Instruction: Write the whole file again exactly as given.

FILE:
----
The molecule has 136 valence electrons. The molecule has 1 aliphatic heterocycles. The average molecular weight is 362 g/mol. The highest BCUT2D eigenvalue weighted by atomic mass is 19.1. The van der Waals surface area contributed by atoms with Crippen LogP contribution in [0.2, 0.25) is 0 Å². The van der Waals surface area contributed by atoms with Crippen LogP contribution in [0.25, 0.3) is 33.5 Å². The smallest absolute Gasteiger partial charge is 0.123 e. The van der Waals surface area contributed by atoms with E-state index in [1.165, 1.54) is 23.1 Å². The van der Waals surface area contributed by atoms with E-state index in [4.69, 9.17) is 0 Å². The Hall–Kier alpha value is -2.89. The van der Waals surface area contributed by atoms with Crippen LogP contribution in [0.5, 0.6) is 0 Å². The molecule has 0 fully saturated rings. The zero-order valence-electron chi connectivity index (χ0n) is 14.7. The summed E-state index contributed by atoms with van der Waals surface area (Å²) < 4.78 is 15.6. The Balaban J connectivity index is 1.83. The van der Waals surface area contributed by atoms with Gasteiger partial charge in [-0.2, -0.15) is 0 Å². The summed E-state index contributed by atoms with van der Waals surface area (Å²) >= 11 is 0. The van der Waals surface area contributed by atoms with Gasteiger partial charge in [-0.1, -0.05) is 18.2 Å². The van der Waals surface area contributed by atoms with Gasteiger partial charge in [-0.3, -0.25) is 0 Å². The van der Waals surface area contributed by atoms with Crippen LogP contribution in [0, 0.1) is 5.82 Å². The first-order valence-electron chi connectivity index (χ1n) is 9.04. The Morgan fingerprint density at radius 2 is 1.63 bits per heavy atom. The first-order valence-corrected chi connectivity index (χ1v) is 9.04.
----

The molecule has 136 valence electrons. The molecule has 1 aliphatic heterocycles. The average molecular weight is 362 g/mol. The highest BCUT2D eigenvalue weighted by atomic mass is 19.1. The van der Waals surface area contributed by atoms with Crippen LogP contribution in [0.2, 0.25) is 0 Å². The van der Waals surface area contributed by atoms with Crippen LogP contribution in [0.25, 0.3) is 33.5 Å². The smallest absolute Gasteiger partial charge is 0.123 e. The van der Waals surface area contributed by atoms with E-state index in [1.165, 1.54) is 23.1 Å². The van der Waals surface area contributed by atoms with E-state index in [4.69, 9.17) is 0 Å². The Hall–Kier alpha value is -2.89. The van der Waals surface area contributed by atoms with Crippen LogP contribution in [0.5, 0.6) is 0 Å². The molecule has 0 fully saturated rings. The zero-order valence-electron chi connectivity index (χ0n) is 14.7. The summed E-state index contributed by atoms with van der Waals surface area (Å²) < 4.78 is 15.6. The Balaban J connectivity index is 1.83. The van der Waals surface area contributed by atoms with Gasteiger partial charge in [-0.2, -0.15) is 0 Å². The summed E-state index contributed by atoms with van der Waals surface area (Å²) >= 11 is 0. The van der Waals surface area contributed by atoms with Gasteiger partial charge in [-0.1, -0.05) is 18.2 Å². The van der Waals surface area contributed by atoms with Gasteiger partial charge in [-0.3, -0.25) is 0 Å². The van der Waals surface area contributed by atoms with Crippen LogP contribution in [0, 0.1) is 5.82 Å². The first-order valence-electron chi connectivity index (χ1n) is 9.04. The Morgan fingerprint density at radius 2 is 1.63 bits per heavy atom. The first-order valence-corrected chi connectivity index (χ1v) is 9.04.